This will be the first year for the state-sponsored program, which was created for two primary reasons, Roberts said. The first is to provide a challenging program for exceptional high school students who have shown an interest in pursuing careers in science, technology, engineering and mathematics. The second is to stimulate Kentucky’s economy, Roberts said. According to a brochure promoting the academy, the economies of states are closely tied to the educational opportunities within them. Roberts said that Kentucky is currently ranked 47th in the nation when it comes to the number of scientists and engineers.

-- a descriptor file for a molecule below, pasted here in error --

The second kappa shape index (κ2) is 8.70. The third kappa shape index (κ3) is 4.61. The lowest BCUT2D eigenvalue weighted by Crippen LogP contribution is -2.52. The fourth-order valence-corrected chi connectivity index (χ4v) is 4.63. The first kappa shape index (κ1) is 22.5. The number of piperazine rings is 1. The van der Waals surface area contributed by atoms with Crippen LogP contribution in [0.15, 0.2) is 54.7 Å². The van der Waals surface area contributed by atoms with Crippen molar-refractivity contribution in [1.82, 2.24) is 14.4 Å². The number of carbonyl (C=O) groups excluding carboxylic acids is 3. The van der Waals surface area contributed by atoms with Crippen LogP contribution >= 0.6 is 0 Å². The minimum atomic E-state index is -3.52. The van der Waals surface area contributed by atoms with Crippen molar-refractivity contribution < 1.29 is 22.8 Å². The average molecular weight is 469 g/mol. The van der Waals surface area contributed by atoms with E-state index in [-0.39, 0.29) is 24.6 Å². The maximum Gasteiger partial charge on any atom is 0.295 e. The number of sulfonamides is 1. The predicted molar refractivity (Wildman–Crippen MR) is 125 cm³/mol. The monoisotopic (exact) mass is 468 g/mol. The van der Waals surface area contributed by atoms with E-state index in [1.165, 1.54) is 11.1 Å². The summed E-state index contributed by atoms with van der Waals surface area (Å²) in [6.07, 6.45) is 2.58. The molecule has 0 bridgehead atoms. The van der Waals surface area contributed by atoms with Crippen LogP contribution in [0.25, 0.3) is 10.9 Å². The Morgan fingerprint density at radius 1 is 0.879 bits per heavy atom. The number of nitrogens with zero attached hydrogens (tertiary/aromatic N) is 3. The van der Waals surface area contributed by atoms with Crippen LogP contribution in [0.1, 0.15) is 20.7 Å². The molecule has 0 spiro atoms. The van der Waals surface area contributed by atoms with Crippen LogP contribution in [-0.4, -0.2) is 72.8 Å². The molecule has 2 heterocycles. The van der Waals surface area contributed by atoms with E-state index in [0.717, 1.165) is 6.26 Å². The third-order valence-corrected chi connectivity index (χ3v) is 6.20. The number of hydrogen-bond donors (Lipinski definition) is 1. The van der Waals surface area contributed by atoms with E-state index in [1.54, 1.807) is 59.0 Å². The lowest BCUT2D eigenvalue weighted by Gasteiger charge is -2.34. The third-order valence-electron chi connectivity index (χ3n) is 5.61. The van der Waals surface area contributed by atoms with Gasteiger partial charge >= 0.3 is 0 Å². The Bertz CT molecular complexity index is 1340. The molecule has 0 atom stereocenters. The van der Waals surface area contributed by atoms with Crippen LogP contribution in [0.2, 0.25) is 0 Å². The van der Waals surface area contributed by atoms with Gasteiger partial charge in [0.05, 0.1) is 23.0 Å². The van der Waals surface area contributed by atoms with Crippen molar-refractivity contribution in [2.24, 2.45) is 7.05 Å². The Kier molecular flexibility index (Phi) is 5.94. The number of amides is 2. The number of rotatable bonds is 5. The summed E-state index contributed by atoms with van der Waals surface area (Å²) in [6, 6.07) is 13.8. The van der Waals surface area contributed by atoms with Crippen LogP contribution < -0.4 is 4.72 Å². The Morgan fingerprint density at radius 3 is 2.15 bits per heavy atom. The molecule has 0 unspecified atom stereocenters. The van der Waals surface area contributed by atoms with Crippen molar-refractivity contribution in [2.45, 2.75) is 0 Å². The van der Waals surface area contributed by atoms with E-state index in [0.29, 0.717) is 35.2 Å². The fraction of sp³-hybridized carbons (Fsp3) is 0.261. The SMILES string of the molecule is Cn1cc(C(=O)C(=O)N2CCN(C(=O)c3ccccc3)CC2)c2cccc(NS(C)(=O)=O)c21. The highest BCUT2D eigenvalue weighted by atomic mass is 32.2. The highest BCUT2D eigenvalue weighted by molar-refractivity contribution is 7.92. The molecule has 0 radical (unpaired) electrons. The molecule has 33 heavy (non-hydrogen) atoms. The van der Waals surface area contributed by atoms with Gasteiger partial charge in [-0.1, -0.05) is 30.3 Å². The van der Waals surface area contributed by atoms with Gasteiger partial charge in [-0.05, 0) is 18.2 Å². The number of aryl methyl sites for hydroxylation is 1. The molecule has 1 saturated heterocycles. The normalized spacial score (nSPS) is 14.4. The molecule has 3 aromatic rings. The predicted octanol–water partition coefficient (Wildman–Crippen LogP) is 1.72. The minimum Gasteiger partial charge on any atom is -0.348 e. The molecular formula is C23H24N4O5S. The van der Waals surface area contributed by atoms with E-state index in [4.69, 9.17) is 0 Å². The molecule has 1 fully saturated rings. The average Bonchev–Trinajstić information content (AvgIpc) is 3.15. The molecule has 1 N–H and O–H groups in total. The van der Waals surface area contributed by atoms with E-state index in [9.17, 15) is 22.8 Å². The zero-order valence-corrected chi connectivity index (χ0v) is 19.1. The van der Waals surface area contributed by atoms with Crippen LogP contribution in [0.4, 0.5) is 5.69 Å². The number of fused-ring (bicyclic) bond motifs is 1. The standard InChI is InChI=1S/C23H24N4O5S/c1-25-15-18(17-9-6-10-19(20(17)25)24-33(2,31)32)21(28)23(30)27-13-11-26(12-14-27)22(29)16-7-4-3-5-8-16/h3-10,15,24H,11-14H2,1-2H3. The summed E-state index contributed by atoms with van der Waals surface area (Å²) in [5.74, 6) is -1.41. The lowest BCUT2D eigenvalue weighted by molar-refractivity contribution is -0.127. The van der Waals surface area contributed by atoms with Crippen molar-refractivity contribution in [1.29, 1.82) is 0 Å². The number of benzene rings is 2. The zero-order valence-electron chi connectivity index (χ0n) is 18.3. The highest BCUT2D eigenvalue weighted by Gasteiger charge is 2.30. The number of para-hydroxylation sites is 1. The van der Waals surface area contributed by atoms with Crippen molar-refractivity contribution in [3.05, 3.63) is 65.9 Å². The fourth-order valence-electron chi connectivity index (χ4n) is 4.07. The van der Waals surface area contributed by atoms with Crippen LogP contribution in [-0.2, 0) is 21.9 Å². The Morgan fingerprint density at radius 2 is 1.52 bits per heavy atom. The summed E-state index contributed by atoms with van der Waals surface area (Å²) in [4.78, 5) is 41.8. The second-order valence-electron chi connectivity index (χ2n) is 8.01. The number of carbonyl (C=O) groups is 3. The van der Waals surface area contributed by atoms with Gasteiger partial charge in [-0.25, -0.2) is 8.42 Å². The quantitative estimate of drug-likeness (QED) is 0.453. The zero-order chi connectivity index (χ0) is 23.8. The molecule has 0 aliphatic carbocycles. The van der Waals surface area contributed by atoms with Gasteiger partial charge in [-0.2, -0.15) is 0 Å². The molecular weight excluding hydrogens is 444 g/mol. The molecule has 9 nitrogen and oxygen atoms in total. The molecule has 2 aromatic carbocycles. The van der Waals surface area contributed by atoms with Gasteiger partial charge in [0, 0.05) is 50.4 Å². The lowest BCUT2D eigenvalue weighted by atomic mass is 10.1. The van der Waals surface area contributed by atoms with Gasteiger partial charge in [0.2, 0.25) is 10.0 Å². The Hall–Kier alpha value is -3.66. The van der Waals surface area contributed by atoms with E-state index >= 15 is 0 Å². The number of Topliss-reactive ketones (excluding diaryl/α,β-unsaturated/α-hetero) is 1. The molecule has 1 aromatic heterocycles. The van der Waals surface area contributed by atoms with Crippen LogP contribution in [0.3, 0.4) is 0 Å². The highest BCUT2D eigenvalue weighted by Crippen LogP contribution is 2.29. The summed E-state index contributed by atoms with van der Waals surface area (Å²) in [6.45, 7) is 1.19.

“And who wants to be almost next to last?” she said.
Roberts said that in the program’s first year, about half of the students would be juniors and the other half would be seniors. Among the Trigg County students, A.J. Bridges and Taylor Bryant will be seniors and Suzanna Sadler and John Mark Adams will be juniors. When students are accepted as juniors, they attend the academy for both of their remaining high school years. Upon graduating, they will have already earned 60 hours of college credit.
Read about WKU's Academy of Math and Science in the latest edition of The Cadiz Record.